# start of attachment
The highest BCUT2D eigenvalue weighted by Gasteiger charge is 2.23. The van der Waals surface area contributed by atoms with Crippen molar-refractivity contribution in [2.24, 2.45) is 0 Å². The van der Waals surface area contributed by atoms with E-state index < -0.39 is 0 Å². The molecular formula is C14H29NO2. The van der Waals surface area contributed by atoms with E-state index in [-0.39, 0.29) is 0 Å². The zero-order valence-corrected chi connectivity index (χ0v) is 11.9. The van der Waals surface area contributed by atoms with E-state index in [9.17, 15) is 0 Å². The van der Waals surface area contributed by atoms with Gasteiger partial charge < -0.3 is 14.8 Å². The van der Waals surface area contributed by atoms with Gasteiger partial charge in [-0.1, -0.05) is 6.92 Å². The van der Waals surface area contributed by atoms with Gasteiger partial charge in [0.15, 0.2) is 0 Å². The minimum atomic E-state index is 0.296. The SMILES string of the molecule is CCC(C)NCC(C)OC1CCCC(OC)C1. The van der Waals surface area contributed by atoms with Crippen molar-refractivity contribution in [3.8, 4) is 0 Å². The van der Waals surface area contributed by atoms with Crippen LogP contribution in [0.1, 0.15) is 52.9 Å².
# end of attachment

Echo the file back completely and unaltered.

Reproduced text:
The highest BCUT2D eigenvalue weighted by Gasteiger charge is 2.23. The van der Waals surface area contributed by atoms with Crippen molar-refractivity contribution in [2.24, 2.45) is 0 Å². The van der Waals surface area contributed by atoms with E-state index < -0.39 is 0 Å². The molecular formula is C14H29NO2. The van der Waals surface area contributed by atoms with E-state index in [-0.39, 0.29) is 0 Å². The zero-order valence-corrected chi connectivity index (χ0v) is 11.9. The van der Waals surface area contributed by atoms with E-state index in [9.17, 15) is 0 Å². The van der Waals surface area contributed by atoms with Gasteiger partial charge < -0.3 is 14.8 Å². The van der Waals surface area contributed by atoms with Gasteiger partial charge in [-0.1, -0.05) is 6.92 Å². The van der Waals surface area contributed by atoms with Gasteiger partial charge in [0.15, 0.2) is 0 Å². The minimum atomic E-state index is 0.296. The SMILES string of the molecule is CCC(C)NCC(C)OC1CCCC(OC)C1. The van der Waals surface area contributed by atoms with Crippen molar-refractivity contribution in [3.8, 4) is 0 Å². The van der Waals surface area contributed by atoms with Crippen LogP contribution in [0.1, 0.15) is 52.9 Å².